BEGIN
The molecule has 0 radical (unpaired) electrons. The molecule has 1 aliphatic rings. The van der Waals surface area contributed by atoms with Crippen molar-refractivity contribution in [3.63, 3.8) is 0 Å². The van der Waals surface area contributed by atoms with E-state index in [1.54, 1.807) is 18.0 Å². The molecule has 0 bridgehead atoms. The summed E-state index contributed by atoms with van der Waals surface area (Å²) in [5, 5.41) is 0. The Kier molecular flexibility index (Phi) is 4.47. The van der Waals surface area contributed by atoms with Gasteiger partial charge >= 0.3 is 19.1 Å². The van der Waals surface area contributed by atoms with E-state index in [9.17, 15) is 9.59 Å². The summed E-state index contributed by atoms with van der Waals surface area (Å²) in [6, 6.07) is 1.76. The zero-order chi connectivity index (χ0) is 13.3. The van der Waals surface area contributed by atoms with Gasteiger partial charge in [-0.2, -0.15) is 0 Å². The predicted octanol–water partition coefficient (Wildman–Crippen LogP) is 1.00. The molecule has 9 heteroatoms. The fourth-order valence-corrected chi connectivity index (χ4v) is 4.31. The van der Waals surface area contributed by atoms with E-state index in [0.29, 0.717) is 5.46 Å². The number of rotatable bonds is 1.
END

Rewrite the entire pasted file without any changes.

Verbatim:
The molecule has 0 radical (unpaired) electrons. The molecule has 1 aliphatic rings. The van der Waals surface area contributed by atoms with Crippen molar-refractivity contribution in [3.63, 3.8) is 0 Å². The van der Waals surface area contributed by atoms with E-state index in [1.54, 1.807) is 18.0 Å². The molecule has 0 bridgehead atoms. The summed E-state index contributed by atoms with van der Waals surface area (Å²) in [5, 5.41) is 0. The Kier molecular flexibility index (Phi) is 4.47. The van der Waals surface area contributed by atoms with Gasteiger partial charge >= 0.3 is 19.1 Å². The van der Waals surface area contributed by atoms with E-state index in [9.17, 15) is 9.59 Å². The summed E-state index contributed by atoms with van der Waals surface area (Å²) in [6, 6.07) is 1.76. The zero-order chi connectivity index (χ0) is 13.3. The van der Waals surface area contributed by atoms with Gasteiger partial charge in [-0.2, -0.15) is 0 Å². The predicted octanol–water partition coefficient (Wildman–Crippen LogP) is 1.00. The molecule has 9 heteroatoms. The fourth-order valence-corrected chi connectivity index (χ4v) is 4.31. The van der Waals surface area contributed by atoms with E-state index in [0.29, 0.717) is 5.46 Å². The number of rotatable bonds is 1.